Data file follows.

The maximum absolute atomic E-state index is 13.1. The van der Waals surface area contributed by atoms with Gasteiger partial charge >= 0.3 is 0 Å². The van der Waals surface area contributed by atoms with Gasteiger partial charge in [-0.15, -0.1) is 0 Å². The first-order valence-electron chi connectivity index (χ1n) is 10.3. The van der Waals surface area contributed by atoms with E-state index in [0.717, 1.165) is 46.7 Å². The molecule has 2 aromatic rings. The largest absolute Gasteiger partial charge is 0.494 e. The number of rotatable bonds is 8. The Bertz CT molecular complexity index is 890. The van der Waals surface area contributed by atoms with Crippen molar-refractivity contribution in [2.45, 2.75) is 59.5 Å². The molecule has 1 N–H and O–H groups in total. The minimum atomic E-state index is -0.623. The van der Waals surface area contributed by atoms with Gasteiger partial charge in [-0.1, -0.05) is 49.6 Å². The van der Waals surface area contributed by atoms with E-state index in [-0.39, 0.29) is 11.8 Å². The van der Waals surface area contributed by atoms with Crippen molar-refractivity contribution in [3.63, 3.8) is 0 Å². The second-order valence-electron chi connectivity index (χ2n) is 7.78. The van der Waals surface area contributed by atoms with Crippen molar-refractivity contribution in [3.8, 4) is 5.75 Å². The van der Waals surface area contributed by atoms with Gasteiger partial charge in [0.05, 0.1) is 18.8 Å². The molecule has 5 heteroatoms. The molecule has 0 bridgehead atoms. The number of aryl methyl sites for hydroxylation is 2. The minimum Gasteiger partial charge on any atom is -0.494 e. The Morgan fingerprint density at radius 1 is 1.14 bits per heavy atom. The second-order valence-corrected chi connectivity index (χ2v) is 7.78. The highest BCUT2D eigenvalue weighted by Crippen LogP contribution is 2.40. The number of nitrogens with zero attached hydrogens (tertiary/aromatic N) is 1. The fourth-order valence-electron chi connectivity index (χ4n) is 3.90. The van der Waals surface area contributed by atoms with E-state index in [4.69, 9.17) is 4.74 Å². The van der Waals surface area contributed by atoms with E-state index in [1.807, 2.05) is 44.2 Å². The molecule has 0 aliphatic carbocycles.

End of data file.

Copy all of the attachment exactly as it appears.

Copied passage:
The maximum absolute atomic E-state index is 13.1. The van der Waals surface area contributed by atoms with Gasteiger partial charge >= 0.3 is 0 Å². The van der Waals surface area contributed by atoms with Gasteiger partial charge in [-0.15, -0.1) is 0 Å². The first-order valence-electron chi connectivity index (χ1n) is 10.3. The van der Waals surface area contributed by atoms with E-state index in [0.717, 1.165) is 46.7 Å². The molecule has 2 aromatic rings. The largest absolute Gasteiger partial charge is 0.494 e. The number of rotatable bonds is 8. The Bertz CT molecular complexity index is 890. The van der Waals surface area contributed by atoms with Crippen molar-refractivity contribution in [2.45, 2.75) is 59.5 Å². The molecule has 1 N–H and O–H groups in total. The minimum atomic E-state index is -0.623. The van der Waals surface area contributed by atoms with Gasteiger partial charge in [-0.1, -0.05) is 49.6 Å². The van der Waals surface area contributed by atoms with E-state index in [-0.39, 0.29) is 11.8 Å². The van der Waals surface area contributed by atoms with Crippen molar-refractivity contribution in [3.63, 3.8) is 0 Å². The second-order valence-electron chi connectivity index (χ2n) is 7.78. The van der Waals surface area contributed by atoms with Crippen molar-refractivity contribution in [3.8, 4) is 5.75 Å². The van der Waals surface area contributed by atoms with Gasteiger partial charge in [0.05, 0.1) is 18.8 Å². The molecule has 5 heteroatoms. The molecule has 0 bridgehead atoms. The number of aryl methyl sites for hydroxylation is 2. The minimum Gasteiger partial charge on any atom is -0.494 e. The Morgan fingerprint density at radius 1 is 1.14 bits per heavy atom. The second-order valence-corrected chi connectivity index (χ2v) is 7.78. The highest BCUT2D eigenvalue weighted by Crippen LogP contribution is 2.40. The number of nitrogens with zero attached hydrogens (tertiary/aromatic N) is 1. The fourth-order valence-electron chi connectivity index (χ4n) is 3.90. The van der Waals surface area contributed by atoms with E-state index in [4.69, 9.17) is 4.74 Å². The van der Waals surface area contributed by atoms with E-state index in [1.807, 2.05) is 44.2 Å². The molecule has 0 aliphatic carbocycles.